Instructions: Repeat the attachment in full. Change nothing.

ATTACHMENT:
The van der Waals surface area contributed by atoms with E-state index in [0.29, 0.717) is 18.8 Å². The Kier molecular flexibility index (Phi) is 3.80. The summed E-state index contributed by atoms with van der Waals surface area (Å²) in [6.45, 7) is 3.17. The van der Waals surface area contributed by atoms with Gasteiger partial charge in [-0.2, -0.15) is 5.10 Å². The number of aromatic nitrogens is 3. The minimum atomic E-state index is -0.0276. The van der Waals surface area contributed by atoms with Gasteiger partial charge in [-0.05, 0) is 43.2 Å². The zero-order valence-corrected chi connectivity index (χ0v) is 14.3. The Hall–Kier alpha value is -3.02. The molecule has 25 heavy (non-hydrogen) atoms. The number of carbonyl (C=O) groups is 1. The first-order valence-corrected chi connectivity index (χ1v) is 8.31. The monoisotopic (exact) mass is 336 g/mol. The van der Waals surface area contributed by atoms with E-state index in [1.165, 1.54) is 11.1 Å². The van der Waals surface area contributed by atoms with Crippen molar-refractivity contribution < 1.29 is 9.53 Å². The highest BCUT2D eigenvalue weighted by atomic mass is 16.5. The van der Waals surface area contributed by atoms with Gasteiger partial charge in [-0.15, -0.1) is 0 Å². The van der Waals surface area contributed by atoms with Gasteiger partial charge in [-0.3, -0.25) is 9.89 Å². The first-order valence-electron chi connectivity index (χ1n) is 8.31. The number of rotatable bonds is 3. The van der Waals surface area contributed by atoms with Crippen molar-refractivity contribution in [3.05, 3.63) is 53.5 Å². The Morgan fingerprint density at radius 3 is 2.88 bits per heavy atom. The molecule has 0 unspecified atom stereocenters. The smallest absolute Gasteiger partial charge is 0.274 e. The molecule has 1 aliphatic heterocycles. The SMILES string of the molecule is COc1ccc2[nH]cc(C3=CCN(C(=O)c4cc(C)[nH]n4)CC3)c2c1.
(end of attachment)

The van der Waals surface area contributed by atoms with E-state index in [0.29, 0.717) is 18.8 Å². The Kier molecular flexibility index (Phi) is 3.80. The summed E-state index contributed by atoms with van der Waals surface area (Å²) in [6.45, 7) is 3.17. The van der Waals surface area contributed by atoms with Gasteiger partial charge in [-0.2, -0.15) is 5.10 Å². The number of aromatic nitrogens is 3. The minimum atomic E-state index is -0.0276. The van der Waals surface area contributed by atoms with Gasteiger partial charge in [-0.05, 0) is 43.2 Å². The zero-order valence-corrected chi connectivity index (χ0v) is 14.3. The Hall–Kier alpha value is -3.02. The molecule has 25 heavy (non-hydrogen) atoms. The number of carbonyl (C=O) groups is 1. The first-order valence-corrected chi connectivity index (χ1v) is 8.31. The monoisotopic (exact) mass is 336 g/mol. The van der Waals surface area contributed by atoms with E-state index in [1.165, 1.54) is 11.1 Å². The van der Waals surface area contributed by atoms with Crippen molar-refractivity contribution < 1.29 is 9.53 Å². The highest BCUT2D eigenvalue weighted by atomic mass is 16.5. The van der Waals surface area contributed by atoms with Gasteiger partial charge in [-0.15, -0.1) is 0 Å². The van der Waals surface area contributed by atoms with Gasteiger partial charge in [-0.3, -0.25) is 9.89 Å². The first-order valence-electron chi connectivity index (χ1n) is 8.31. The number of rotatable bonds is 3. The van der Waals surface area contributed by atoms with Crippen molar-refractivity contribution in [3.05, 3.63) is 53.5 Å². The Morgan fingerprint density at radius 3 is 2.88 bits per heavy atom. The molecule has 0 unspecified atom stereocenters. The smallest absolute Gasteiger partial charge is 0.274 e. The molecule has 1 aliphatic heterocycles. The SMILES string of the molecule is COc1ccc2[nH]cc(C3=CCN(C(=O)c4cc(C)[nH]n4)CC3)c2c1.